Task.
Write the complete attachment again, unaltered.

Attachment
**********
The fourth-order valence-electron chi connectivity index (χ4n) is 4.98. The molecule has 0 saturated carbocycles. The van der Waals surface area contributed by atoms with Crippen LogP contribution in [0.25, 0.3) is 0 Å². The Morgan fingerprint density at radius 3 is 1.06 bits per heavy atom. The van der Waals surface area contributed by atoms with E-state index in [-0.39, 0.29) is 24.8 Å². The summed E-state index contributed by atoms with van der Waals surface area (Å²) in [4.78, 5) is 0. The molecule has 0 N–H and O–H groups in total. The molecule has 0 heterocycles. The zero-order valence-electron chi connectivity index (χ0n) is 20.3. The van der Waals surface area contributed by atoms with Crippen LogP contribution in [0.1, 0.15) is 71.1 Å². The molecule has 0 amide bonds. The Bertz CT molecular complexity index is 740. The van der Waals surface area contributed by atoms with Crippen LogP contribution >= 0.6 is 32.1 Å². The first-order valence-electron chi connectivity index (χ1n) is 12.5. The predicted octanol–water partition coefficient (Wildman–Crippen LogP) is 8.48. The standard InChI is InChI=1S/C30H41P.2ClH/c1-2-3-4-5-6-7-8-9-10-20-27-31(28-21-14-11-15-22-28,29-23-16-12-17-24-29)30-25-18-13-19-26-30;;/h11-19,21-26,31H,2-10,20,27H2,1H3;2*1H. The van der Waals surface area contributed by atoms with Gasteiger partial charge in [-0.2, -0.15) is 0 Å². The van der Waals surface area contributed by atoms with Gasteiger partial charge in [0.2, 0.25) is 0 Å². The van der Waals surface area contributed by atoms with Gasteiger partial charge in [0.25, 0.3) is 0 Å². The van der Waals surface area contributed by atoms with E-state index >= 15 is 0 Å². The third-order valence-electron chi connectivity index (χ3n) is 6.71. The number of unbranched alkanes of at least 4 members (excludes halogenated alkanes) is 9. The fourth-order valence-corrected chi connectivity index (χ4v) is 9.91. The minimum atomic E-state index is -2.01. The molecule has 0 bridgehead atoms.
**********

The fourth-order valence-electron chi connectivity index (χ4n) is 4.98. The molecule has 0 saturated carbocycles. The van der Waals surface area contributed by atoms with Crippen LogP contribution in [0.25, 0.3) is 0 Å². The Morgan fingerprint density at radius 3 is 1.06 bits per heavy atom. The van der Waals surface area contributed by atoms with E-state index in [-0.39, 0.29) is 24.8 Å². The summed E-state index contributed by atoms with van der Waals surface area (Å²) in [4.78, 5) is 0. The molecule has 0 N–H and O–H groups in total. The molecule has 0 heterocycles. The zero-order valence-electron chi connectivity index (χ0n) is 20.3. The van der Waals surface area contributed by atoms with Crippen LogP contribution in [0.1, 0.15) is 71.1 Å². The molecule has 0 amide bonds. The Bertz CT molecular complexity index is 740. The van der Waals surface area contributed by atoms with Crippen LogP contribution >= 0.6 is 32.1 Å². The first-order valence-electron chi connectivity index (χ1n) is 12.5. The predicted octanol–water partition coefficient (Wildman–Crippen LogP) is 8.48. The standard InChI is InChI=1S/C30H41P.2ClH/c1-2-3-4-5-6-7-8-9-10-20-27-31(28-21-14-11-15-22-28,29-23-16-12-17-24-29)30-25-18-13-19-26-30;;/h11-19,21-26,31H,2-10,20,27H2,1H3;2*1H. The van der Waals surface area contributed by atoms with Gasteiger partial charge in [-0.2, -0.15) is 0 Å². The van der Waals surface area contributed by atoms with Gasteiger partial charge in [0.2, 0.25) is 0 Å². The van der Waals surface area contributed by atoms with Gasteiger partial charge in [0.25, 0.3) is 0 Å². The van der Waals surface area contributed by atoms with E-state index >= 15 is 0 Å². The third-order valence-electron chi connectivity index (χ3n) is 6.71. The number of unbranched alkanes of at least 4 members (excludes halogenated alkanes) is 9. The fourth-order valence-corrected chi connectivity index (χ4v) is 9.91. The minimum atomic E-state index is -2.01. The molecule has 0 bridgehead atoms.